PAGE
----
http://monitoring.academicfreedom.info/reports/2017-03-24-university-technology-sydney

Late March 27, 2017 the University of Technology Sydney (UTS) issued the following statement:

UTS media update – Associate Professor Chongyi Feng

The University of Technology Sydney’s (UTS’) first and foremost concern is with the welfare of Associate Professor Chongyi Feng and our focus is on his quick return to Australia.

We have been in regular contact with Dr Feng, including as recently as this morning. He is well and in good spirits. We have continued to provide support to him and to his family here in Australia. We spoke with his daughter here this morning to offer our support to her.

Additionally, we have been in contact with the Chinese Consulate in Sydney to convey our concerns for Dr Feng and to request their assistance for a speedy resolution.

We are also in contact with the Australian Department of Foreign Affairs and Trade (DFAT). We understand the Australian Government is taking the matter up although there are diplomatic constraints due to the fact that Professor Feng is not an Australian citizen and was travelling on his Chinese passport.

Dr Feng travels to China on a regular basis to undertake research, as is normal for China scholars. We hope this matter can be resolved soon so that he can continue his work.

UTS contact: Greg Welsh on details below

Greg Welsh
Deputy Director, Strategic Communication

University of Technology Sydney

Level 26, Building 1, 15 Broadway, Ultimo NSW 2007 (PO Box 123)
T +61 2 9514 1608 M +61 407 731 397 Egreg.welsh@uts.edu.au W uts.edu.au

http://newsroom.uts.edu.au/media-centre

http://www.ibtimes.com.au/australian-academic-barred-leaving-china-suspicion-harming-national-security-1548493

http://www.9news.com.au/national/2017/03/28/03/33/sydney-chinese-academic-stuck-in-china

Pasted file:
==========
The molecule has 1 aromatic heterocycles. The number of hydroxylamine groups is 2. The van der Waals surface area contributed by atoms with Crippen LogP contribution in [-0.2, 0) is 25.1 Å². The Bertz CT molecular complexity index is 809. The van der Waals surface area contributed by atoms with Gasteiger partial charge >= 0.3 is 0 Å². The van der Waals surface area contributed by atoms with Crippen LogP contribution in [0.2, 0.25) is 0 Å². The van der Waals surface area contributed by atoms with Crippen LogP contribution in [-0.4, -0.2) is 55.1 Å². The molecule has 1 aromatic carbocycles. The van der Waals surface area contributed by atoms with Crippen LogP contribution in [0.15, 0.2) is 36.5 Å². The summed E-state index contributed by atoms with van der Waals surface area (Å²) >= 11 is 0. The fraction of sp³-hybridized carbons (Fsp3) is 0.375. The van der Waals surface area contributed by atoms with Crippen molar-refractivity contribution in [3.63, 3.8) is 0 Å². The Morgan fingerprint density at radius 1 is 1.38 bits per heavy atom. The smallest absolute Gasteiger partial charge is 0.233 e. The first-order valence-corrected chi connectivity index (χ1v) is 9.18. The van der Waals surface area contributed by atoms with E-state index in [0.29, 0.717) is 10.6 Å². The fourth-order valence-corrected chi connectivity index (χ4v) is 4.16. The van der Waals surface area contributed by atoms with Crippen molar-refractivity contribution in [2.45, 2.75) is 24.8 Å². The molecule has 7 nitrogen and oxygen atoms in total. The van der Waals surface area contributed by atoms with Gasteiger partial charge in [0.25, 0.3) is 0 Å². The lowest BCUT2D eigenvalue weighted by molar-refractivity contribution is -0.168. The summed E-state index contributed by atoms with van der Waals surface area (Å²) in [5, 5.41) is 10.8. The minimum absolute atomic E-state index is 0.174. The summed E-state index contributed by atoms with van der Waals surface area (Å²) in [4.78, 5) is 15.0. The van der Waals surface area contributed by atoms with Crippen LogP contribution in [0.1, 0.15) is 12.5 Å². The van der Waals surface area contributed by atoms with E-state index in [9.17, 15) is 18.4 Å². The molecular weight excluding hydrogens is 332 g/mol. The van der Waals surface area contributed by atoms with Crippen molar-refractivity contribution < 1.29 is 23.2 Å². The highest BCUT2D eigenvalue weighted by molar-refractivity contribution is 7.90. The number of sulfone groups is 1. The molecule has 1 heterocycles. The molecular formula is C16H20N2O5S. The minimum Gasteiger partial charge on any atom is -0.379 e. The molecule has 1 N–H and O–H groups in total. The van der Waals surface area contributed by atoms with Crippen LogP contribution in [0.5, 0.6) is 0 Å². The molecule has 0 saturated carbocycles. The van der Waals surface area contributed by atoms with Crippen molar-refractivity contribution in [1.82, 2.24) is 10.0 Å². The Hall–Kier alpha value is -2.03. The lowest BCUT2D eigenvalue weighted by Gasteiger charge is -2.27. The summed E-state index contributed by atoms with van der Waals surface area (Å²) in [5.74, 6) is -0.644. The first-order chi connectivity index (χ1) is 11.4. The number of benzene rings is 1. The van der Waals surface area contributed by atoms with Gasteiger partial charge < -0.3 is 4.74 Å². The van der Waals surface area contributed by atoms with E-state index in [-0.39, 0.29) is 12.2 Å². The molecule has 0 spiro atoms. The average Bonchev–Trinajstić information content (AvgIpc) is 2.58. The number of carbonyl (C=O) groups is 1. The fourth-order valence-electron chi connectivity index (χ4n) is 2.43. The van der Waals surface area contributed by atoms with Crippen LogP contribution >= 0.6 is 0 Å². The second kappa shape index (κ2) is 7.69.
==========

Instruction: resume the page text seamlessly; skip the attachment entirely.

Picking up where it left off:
http://www.sbs.com.au/news/article/2017/03/28/uts-academic-faces-more-questions-china

https://www.theguardian.com/australia-news/2017/mar/27/chongyi-feng-australian-academic-banned-from-leaving-china-told-not-to-talk

http://supchina.com/2017/03/27/talking-human-rights-get-stuck-china/

http://www.theaustralian.com.au/opinion/editorials/rule-of-law-lacking-in-china/news-story/fd2d345c3d37b7369582afb12b0dbc8a?nk=6cccc47fd3d3cc1e185c148a8064a2da-1490674912

http://www.theglobeandmail.com/news/world/australian-government-faces-political-revolt-over-extradition-treaty-with-china/article34433353/

http://www.scmp.com/news/china/policies-politics/article/2082532/trapped-australia-based-academic-fears-long-forced-stay

http://www.sinodaily.com/reports/Australia-based_professor_blocked_from_leaving_China_999.html

http://news.abs-cbn.com/overseas/03/28/17/australia-based-professor-blocked-from-leaving-china

http://www.smh.com.au/world/lawyers-for-uts-professor-feng-chongyi-demand-answers-from-chinese-authorities-20170328-gv8a0r.html

http://www.theaustralian.com.au/higher-education/china-steps-up-university-influence-effort/news-story/5d09f3cc5d36e4d7295ae1d85543a023?nk=6cccc47fd3d3cc1e185c148a8064a2da-1490720299

http://www1.lehigh.edu/news/chinese-human-rights-lawyer-stresses-duty-resist

http://www.abc.net.au/radionational/programs/drive/uts-professor-chongyi-feng-detained-in-china/8390522